I had never heard of ear-based HR monitors, so I googled them, pretty cool actually! Searching pub med, I found the following:
This one https://www.ncbi.nlm.nih.gov/pmc/articles/PMC6413847/ found: “The Jabra earbud had a mean absolute percent error (MAPE) of 3.14 ± 6.13%, and a high correlation with the benchmark, r(c) = 0.939, performing well in all three conditions.”
This one https://journals.plos.org/plosone/article?id=10.1371/journal.pone.0238569 found: “Garmin Fenix 5 (MAPE = 13%, LOA = -32 to 162, rC = 0.32), Jabra Elite Sport (MAPE = 23%, LOA = -464 to 503, rC = 0.38”
And here is a systematic review https://www.ncbi.nlm.nih.gov/pmc/articles/PMC7596679/ that concluded: “Although non-optical methods may have the advantage of no light source and reduced power consumption, the performed studies suggested the feasibility of HR/PR measurements only under basic resting conditions in small groups of subjects. Sensitivity to user’s motion may impair performance under exercise conditions, requiring further optimization of the electronics and sensor placements within the earpiece, and noise reduction in the readout circuitry. On the other hand, methods allowing to acquire an ECG, instead of a pulsatile signal, suggested the possibility to trace cardiac activity beyond HR estimation.”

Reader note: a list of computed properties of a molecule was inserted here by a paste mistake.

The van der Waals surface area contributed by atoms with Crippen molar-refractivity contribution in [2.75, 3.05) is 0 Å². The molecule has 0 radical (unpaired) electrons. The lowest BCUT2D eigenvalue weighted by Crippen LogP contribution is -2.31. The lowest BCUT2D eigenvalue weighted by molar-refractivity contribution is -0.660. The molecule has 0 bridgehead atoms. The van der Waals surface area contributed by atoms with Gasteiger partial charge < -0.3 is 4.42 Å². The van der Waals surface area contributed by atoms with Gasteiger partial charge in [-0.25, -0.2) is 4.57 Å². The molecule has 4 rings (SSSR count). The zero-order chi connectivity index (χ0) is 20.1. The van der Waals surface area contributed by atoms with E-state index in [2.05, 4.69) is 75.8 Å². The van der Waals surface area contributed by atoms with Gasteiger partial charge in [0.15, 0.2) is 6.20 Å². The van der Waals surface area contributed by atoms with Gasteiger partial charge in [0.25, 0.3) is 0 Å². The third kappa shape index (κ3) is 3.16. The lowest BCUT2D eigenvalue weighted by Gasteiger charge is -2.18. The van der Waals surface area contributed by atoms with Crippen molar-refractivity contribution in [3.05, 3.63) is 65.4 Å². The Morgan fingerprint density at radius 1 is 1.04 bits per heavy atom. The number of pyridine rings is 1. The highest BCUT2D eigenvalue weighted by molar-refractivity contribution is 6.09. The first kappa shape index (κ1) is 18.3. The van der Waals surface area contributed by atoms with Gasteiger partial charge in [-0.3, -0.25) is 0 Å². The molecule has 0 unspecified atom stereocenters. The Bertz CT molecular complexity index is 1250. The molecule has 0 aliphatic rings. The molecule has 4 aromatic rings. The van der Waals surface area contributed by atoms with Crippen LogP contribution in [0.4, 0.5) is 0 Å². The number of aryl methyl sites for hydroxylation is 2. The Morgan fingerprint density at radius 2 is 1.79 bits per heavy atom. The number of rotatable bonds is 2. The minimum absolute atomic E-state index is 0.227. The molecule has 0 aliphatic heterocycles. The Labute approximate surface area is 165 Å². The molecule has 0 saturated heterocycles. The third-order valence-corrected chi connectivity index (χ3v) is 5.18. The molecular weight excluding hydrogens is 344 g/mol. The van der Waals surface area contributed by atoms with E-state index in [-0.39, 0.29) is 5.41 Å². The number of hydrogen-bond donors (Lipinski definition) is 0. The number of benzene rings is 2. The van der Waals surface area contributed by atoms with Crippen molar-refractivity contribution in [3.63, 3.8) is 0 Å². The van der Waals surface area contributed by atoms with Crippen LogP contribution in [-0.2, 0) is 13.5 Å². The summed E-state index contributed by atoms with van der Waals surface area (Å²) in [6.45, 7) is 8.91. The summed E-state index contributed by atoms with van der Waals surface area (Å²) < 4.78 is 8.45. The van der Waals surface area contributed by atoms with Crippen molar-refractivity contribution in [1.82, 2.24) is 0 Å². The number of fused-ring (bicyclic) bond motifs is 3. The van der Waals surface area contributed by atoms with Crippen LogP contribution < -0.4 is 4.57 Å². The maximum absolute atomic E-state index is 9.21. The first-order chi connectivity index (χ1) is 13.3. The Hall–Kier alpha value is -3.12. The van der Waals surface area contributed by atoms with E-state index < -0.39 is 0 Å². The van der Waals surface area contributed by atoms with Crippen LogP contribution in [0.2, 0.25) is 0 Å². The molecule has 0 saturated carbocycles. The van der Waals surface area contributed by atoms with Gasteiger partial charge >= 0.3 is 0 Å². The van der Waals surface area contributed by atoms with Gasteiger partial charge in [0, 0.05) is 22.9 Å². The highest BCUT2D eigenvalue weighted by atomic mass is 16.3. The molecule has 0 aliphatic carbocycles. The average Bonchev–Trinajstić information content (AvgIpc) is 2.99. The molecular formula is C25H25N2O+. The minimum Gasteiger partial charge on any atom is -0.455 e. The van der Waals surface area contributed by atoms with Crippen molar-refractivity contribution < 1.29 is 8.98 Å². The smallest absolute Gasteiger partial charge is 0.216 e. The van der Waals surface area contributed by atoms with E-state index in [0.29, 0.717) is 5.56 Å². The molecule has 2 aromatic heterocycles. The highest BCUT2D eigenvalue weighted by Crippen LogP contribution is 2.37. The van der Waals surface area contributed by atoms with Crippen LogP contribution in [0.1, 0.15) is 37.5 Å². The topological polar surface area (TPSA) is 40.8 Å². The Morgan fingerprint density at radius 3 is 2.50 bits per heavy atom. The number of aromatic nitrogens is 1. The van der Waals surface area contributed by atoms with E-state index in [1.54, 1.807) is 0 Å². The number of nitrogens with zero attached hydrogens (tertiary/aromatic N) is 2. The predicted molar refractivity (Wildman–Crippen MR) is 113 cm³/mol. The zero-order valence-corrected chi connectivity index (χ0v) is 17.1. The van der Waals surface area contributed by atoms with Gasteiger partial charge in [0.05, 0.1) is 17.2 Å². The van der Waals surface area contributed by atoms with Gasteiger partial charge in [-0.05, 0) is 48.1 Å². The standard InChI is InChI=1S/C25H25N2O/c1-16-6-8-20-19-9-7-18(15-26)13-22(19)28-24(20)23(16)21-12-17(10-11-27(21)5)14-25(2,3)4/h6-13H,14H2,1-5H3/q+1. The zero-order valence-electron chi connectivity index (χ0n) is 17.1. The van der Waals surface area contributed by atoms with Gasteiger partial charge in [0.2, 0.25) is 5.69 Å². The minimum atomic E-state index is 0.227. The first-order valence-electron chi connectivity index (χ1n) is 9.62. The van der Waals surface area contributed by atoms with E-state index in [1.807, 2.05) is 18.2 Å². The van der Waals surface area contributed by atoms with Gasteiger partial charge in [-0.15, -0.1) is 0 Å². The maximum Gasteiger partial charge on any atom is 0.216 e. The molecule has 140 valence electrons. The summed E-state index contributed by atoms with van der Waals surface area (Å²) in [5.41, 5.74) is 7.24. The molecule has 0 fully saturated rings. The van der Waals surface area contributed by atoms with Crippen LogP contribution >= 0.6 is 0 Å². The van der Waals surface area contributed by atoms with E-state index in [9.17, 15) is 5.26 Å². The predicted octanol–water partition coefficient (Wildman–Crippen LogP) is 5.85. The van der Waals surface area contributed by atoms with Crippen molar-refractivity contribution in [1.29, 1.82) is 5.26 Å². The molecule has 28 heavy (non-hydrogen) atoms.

My take away is: theres a lot of variability but it seems like they’re fairly comparable to wrist-based HR monitors. Which is to say, better than nothing but not super reliable.